PunishmentsPunishments for deviant behavior are typically rehabilitative rather than punitive.Punishments for deviant behavior are typically punitive rather than rehabilitative.
Purpose of CooperationCooperation is necessary for the survival of society.Collectivism is highly valued.
Type of Social RelationshipSocial relationships are more fluid and informal.Social relationships are more rigid and formal.
EmphasisPromotes creativity, innovation, and progress.Promotes stability, order, and predictability.

Organic Solidarity Case Studies and Research Basis

1. Glennie (2020) – Urban Planning

Case Study: Overcoming challenges in urban planning and community cooperation represent organic solidarity.

In her research about urban renewal, and “urban greenspaces” Glennie (2020) illustrates a “conceptualization of ‘community coalescence’, a process that benefits urban sustainability by promoting organic solidary, social capital, and collective efficacy, and evidence of how widely this process is observed in shared growing spaces” (para 5).

She attempts to emphasize the social impacts of urban greenspaces, there health benefits for the elderly and residents of low-income communities, and data that supports that they lower overall levels of stress.

Her research hinges on the idea that:

“social cohesion can be assessed in the context of any social group, whereas organic solidarity is specific to the context of urbanization and addresses the need for maintaining large, diverse human populations in close proximity. Urban social sustainability hinges on the local community’s ability to sustain and reproduce itself at an acceptable level of functioning and organic solidarity speaks directly to this need” (para 9).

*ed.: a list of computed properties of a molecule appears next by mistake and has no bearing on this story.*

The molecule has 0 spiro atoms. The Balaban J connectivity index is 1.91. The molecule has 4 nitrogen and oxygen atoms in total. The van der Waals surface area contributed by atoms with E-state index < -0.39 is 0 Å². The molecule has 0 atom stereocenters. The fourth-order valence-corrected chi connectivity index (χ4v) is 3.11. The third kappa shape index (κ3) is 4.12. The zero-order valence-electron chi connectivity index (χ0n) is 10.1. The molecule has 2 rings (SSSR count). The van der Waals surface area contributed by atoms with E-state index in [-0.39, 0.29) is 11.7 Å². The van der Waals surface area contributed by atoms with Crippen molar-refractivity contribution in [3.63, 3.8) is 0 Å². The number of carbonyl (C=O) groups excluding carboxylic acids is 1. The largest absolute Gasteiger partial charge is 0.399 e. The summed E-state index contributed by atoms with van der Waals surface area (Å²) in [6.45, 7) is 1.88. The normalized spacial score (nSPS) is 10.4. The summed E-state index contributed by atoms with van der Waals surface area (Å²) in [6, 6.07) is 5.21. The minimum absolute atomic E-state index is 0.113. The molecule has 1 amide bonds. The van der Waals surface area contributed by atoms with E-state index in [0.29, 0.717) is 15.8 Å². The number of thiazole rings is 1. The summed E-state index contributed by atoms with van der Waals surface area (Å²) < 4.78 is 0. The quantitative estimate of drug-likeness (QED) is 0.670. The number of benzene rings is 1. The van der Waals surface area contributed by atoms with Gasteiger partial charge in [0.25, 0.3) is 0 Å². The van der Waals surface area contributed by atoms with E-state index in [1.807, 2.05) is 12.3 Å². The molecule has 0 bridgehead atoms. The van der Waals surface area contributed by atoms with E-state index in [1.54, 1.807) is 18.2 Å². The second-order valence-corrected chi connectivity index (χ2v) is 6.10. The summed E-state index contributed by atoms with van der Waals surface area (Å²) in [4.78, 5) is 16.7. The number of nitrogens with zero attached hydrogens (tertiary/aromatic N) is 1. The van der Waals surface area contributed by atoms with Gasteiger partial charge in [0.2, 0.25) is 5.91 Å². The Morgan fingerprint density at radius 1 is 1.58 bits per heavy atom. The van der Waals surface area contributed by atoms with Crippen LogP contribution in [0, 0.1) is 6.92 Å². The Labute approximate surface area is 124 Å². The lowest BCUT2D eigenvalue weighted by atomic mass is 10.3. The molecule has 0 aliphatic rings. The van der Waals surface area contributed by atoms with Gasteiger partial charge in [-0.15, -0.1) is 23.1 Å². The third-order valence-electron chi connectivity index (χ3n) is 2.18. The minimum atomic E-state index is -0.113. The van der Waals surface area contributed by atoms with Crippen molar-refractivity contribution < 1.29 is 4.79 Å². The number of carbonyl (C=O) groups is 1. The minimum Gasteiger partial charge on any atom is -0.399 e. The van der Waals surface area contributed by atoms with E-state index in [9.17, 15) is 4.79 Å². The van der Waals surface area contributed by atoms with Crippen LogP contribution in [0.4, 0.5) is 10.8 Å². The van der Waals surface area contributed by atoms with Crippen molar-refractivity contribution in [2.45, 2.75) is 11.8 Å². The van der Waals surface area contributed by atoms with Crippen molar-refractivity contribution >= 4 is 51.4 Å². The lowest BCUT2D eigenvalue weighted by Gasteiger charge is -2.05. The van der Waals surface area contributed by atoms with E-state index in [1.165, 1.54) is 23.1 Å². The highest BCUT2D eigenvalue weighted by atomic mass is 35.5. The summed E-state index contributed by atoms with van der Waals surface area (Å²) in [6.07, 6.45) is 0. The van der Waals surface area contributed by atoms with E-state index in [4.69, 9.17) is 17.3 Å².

This collective efficacy, or organic solidarity, helps to maintain healthy cities.

She posits that by attracting diverse residents to all participate in a common greenspace, and:

“…foster social solidarity among diverse residents, especially in the US case due to the painful and costly history of racial conflict” (para 16).

2. Yonezawa (2020) – Schools as Spaces of Organic Solidarity

Case Study: Schools are dependent on students; if students don’t attend than educators have no one to teach.

Schools and universities are full of people with competing values and interests but who come together for mutual benefit.